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It's possible that the greatest insult you could hurl at an application architecture is to call it monolithic. After all, confining the totality of application logic to a single software element makes distribution, scaling and redeployment markedly difficult, if not impossible.
Architects looking for alternatives to the monolith take many models into consideration, but there are three layered architectural styles that particularly reflect the mental evolution of ambitious software managers: the N-layer, onion and hexagonal models. Let's examine each one and gain a better understanding of their specific structure and architectural implications.
N-layer is a commonly-used layered architectural style, although some would argue it's not an architecture as much as a deployment model. Its basic schema divides an application into three successive layers:
The challenge that N-layer creates is that it doesn't explicitly define each layer's responsibility, the directional flow of information or identify dependencies. Typically, it also presents tight component coupling, so changes in one layer will often require changes in the others. This reduces the benefits of modular programming, which cherishes independent service deployment and management.
The dependency issue has led architects to create the other models that are worth considering: hexagonal and onion.
The hexagonal architectural style splits applications into three layers, similar to the N-layer model. However, components are loosely coupled via collections of ports and adapters. The model outlines that the core application has specific features or services that can be accessed through the ports, which are connected through (or even generated by) the adapters. This model makes the software's functions and capabilities the centerpiece of the architecture.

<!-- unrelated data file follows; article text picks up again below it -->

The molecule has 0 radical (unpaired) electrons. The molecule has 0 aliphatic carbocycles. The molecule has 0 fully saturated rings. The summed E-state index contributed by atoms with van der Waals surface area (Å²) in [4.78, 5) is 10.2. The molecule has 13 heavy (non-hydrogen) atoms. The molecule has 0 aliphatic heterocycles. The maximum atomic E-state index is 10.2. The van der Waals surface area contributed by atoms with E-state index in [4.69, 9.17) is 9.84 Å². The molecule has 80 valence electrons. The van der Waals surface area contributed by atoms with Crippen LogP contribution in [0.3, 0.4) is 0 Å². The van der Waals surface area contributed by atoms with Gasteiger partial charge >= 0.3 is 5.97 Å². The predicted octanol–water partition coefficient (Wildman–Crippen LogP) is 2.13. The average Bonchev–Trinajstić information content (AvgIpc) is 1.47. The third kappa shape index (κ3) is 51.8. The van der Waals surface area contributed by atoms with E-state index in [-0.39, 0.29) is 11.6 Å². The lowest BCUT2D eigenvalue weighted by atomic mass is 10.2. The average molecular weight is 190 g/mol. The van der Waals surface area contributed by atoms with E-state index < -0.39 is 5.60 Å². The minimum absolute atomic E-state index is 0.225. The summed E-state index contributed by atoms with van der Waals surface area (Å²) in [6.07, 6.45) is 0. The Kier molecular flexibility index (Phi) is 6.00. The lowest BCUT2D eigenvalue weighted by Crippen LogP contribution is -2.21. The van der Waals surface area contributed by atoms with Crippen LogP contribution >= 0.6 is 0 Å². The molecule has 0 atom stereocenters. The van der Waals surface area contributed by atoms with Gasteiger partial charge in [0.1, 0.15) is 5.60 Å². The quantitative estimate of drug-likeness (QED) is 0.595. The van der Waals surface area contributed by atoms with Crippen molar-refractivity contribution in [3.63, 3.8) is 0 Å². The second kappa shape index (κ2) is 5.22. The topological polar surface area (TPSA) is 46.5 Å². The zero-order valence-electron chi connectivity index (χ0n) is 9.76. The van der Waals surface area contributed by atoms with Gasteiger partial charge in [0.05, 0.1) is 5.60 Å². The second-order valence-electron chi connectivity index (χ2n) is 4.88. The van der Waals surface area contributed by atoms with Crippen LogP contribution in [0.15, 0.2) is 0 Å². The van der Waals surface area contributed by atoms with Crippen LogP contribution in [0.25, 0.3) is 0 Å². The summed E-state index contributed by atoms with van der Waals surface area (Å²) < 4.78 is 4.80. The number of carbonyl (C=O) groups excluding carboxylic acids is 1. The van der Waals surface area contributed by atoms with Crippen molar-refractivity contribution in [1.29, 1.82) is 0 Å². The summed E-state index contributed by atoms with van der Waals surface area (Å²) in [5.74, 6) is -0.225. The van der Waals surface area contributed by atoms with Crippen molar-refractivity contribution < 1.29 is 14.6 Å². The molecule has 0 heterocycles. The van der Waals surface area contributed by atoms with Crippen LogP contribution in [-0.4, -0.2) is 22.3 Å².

The criticism often levied against the hexagonal layered architectural style is that it doesn't elucidate the inherent difference between the services that provide data and the services that consume it. More recently, some developers also complain that it doesn't fully encapsulate the importance of the user interface, which is the primary driver of the cloud portion of hybrid applications today.
The final model combines the implementation-oriented nature of N-layer with the service-oriented nature of hexagonal architecture. The onion model bases itself in object-oriented programming. The center of the allegorical onion contains the foundational domain entities and objects, which are the elements of the software that have no dependencies.
The repository and service layers of the onion represent database and common operations services. It's a principle of these two layers to separate the interface from the implementation, to ensure loose coupling and reduce dependency issues.
Finally, the outermost layer contains the user interface, which collects the service and application information through the abstracted repository and service layer, maintaining separation between the interface and the underlying, domain-level entities and objects.
Which model fits your architecture the best?
The N-layer model lends itself to traditional client-to-server implementations, but is not well-suited for more modern cloud deployments or microservices development. Instead, consider N-layer as a steppingstone from monolithic applications to hybrid cloud deployments.
The hexagonal model and the onion model are similar, but architects working with microservices and building applications through composition tend to favor the clean model, thanks to its service-centric nature. The most important thing to remember is that you'll need to consider your model choice carefully -- it's difficult to change horses mid-stream.